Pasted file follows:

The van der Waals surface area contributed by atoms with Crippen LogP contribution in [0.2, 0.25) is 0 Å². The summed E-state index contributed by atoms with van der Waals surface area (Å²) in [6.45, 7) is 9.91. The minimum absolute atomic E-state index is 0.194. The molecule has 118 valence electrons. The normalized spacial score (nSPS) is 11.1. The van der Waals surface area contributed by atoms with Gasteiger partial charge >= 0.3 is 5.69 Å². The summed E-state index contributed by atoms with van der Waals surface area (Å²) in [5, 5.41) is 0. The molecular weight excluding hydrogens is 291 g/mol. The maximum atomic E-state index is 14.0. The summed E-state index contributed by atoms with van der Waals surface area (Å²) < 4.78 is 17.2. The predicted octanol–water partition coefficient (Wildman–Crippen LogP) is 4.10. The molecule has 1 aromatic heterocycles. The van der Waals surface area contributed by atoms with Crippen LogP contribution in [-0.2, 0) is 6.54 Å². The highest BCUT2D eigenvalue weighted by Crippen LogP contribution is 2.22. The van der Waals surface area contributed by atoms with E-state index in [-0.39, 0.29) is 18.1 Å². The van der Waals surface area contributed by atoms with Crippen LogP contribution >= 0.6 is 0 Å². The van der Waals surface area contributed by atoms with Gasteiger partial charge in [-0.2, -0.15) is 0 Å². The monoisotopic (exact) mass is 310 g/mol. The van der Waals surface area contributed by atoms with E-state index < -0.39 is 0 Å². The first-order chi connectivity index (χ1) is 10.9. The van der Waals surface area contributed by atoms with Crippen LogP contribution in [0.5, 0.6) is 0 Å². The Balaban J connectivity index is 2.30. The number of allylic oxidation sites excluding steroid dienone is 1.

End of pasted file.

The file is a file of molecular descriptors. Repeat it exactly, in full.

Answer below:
The van der Waals surface area contributed by atoms with Crippen LogP contribution in [0.2, 0.25) is 0 Å². The summed E-state index contributed by atoms with van der Waals surface area (Å²) in [6.45, 7) is 9.91. The minimum absolute atomic E-state index is 0.194. The molecule has 118 valence electrons. The normalized spacial score (nSPS) is 11.1. The van der Waals surface area contributed by atoms with Gasteiger partial charge >= 0.3 is 5.69 Å². The summed E-state index contributed by atoms with van der Waals surface area (Å²) in [5, 5.41) is 0. The molecular weight excluding hydrogens is 291 g/mol. The maximum atomic E-state index is 14.0. The summed E-state index contributed by atoms with van der Waals surface area (Å²) < 4.78 is 17.2. The predicted octanol–water partition coefficient (Wildman–Crippen LogP) is 4.10. The molecule has 1 aromatic heterocycles. The van der Waals surface area contributed by atoms with Crippen LogP contribution in [-0.2, 0) is 6.54 Å². The highest BCUT2D eigenvalue weighted by Crippen LogP contribution is 2.22. The van der Waals surface area contributed by atoms with E-state index in [-0.39, 0.29) is 18.1 Å². The van der Waals surface area contributed by atoms with Crippen LogP contribution >= 0.6 is 0 Å². The van der Waals surface area contributed by atoms with Gasteiger partial charge in [-0.2, -0.15) is 0 Å². The monoisotopic (exact) mass is 310 g/mol. The van der Waals surface area contributed by atoms with E-state index < -0.39 is 0 Å². The first-order chi connectivity index (χ1) is 10.9. The van der Waals surface area contributed by atoms with Crippen LogP contribution in [0.5, 0.6) is 0 Å². The Balaban J connectivity index is 2.30. The number of allylic oxidation sites excluding steroid dienone is 1.